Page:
What Walking on Ice Does to Your Body

You already know falling on ice can literally have a huge impact on the way your body feels and moves. But simply walking on ice can do the same. While you may avoid the breakage and bruising that comes with a fall, walking on ice can change your gait and leave you with aches and pains.

How and Why Gait Patterns Change

The human’s method of walking is unsteady to begin with, thanks to our small base of support, our high center of mass and extended periods where our entire balance relies on a single support unit.¹,² Add an icy surface into the mix and the chances of falling increase significantly.

Icy Surface

In order to decrease our risk of falls, our bodies rely on two strategies to keep our balance. The first is proactive balance, which is when we adjust our posture before we even step on an icy surface because we’re already aware of the challenges such a surface brings. The second is reactive balance, which involves adjusting our posture as needed to retain our balance as we tread across a slippery surface.¹ ²

Proactive Balance

When we see an icy surface we know it’s going to be slippery, our proactive balance strategy automatically kicks in. We typically incorporate muscles we don’t normally use while walking. This, in turn, changes the torque of our joints.¹ ² Both our muscles and joints are performing in ways that are unnatural for our normal gait, affecting muscles and joints in our lower extremities.

This helps explain why you may have aches in pains in your thighs, shins and buttocks areas.² The restricted motion of you lower joints helps explain why your knee and hip joints may feel sore, as you use them more than your ankle joint to help control your balance on slippery surfaces.³

Reactive Balance

Most slips occur when your heel initially hits the ground, which is a crucial event that requires adequate dynamic friction to stop you from slipping.⁴ Dynamic friction refers to the friction between the non-moving ground surface and your heel, which is in motion. When that event lacks the necessary friction, a slip is eminent and a fall possible.⁴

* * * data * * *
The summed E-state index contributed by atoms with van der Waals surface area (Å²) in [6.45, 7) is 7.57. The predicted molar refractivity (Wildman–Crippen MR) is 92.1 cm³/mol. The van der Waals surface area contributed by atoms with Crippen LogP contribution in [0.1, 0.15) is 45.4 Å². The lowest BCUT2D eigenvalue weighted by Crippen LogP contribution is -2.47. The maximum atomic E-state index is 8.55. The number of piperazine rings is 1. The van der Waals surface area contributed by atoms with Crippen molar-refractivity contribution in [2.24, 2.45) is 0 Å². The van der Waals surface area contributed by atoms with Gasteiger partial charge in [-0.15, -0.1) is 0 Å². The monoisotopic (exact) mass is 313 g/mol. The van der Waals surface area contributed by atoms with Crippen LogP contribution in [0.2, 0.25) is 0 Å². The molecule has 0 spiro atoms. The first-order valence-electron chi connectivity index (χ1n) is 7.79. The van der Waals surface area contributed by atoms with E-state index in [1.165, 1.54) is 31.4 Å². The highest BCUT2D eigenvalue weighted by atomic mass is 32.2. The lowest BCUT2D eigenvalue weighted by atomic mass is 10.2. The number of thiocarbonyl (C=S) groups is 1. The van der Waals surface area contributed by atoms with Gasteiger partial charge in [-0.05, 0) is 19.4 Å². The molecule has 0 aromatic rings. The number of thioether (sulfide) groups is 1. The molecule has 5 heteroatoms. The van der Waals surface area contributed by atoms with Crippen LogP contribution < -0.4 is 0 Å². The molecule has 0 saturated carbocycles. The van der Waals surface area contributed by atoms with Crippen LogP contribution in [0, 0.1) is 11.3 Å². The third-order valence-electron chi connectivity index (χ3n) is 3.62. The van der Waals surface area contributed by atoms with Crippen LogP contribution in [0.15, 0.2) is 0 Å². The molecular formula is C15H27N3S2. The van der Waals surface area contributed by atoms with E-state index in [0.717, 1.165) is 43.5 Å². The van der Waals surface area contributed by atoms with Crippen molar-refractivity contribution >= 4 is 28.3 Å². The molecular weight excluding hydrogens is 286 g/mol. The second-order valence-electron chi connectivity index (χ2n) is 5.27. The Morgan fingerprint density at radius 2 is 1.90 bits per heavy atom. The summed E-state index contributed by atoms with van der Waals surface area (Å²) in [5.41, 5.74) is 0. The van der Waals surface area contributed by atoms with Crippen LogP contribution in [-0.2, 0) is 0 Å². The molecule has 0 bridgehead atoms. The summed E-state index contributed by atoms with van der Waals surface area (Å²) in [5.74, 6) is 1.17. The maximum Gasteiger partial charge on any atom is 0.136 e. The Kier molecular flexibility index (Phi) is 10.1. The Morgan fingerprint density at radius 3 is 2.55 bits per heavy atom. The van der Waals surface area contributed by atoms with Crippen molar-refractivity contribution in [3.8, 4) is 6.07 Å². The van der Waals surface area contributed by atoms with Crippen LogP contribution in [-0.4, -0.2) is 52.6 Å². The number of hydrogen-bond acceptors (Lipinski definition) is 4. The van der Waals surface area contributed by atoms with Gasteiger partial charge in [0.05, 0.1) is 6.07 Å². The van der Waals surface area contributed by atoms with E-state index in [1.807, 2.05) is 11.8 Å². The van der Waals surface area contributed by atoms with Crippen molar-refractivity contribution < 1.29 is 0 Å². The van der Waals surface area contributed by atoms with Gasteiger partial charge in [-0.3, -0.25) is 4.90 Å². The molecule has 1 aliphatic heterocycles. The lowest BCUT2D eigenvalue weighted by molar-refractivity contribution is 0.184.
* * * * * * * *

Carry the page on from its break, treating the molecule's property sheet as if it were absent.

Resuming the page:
Our reactive balance kicks in to prevent a slip from turning into a fall, and we can suffer from injuries even if we don’t succumb to the fall. Injuries can come from hitting an object other than the ground or from a muscle strain.⁵⁻⁸ Our leg and thigh muscles again take the brunt when our reactive balance comes to the rescue.² ⁹

Obtrusive Footwear

While your body’s biomechanics are already thrown off by walking on a slippery surface, your movements can become even more unnatural and awkward when you add obtrusive footwear to the equation. Bulky boots with thick soles, heavy materials and high or stiff shafts reduce your flexibility even further. This again restricts your normal gait, sometimes calling on lesser-used muscles as you walk.

Why and What Now?

You may be noticing more aches and pains this year over past years due to the unrelenting winter weather. Snow, ice, freezing temperatures and slippery surfaces has been the ongoing norm in several regions. Our gaits have been changed, and our muscles and joints are suffering without a break. Knowing why you’re experiencing such aches and pains may not help reduce your physical discomfort, but it may at least be able to ease your mind.

REFERENCES

  1. Gao C, Oksa J, Rintamaki H, Holmer I. Gait Muscle Activity during Walking on an Inclined Icy Surface. Industrial Health. 2008;46:15–22.
  2. Winter DA, Ruder GK, MacKinnon CD. Control of balance of upper body during gait. In: Winters JM, Woo S-LY, eds. Multiple muscle systems: biomechanical and movement organization. Springer, Heidelborg; 1990: 534-541.
  3. Cham R, Redfern M. Changes in gait when anticipating slippery floors. Gait Posture. 2002;15: 159-171.
  4. Redfern M, Idanda B. Slip resistance of the shoe-floor interface under biomechanically relevant conditions. Ergonomics. 1994;37(3):511-524.
  5. Hanson JP, Redfern MS, Mazumdar M. Predicting slips and falls considering required and available friction. Ergonomics. 1999;42(12):1619-1633.
  6. Manning DP, Shannon HS. Slipping accidents causing low-back pain in a gearbox factory. Spine.1981;6:70-72.
  7. Troup DG, Martin JW, Lloyd DC. Back pain in industry, a prospective survey. Spine. 1981:6:61-69.
  8. Anderson R, Langerhof E. Accident data in the new Swedish information system on occupational injuries. Ergonomics. 1983;26:33-42.
  9. Tang PF, Woollacott MH, Chong RKY. Control of reactive balance adjustments in perturbed human walking: roles of proximal and distal posture muscle activity. Exp Brain Res.1998;119:141-52.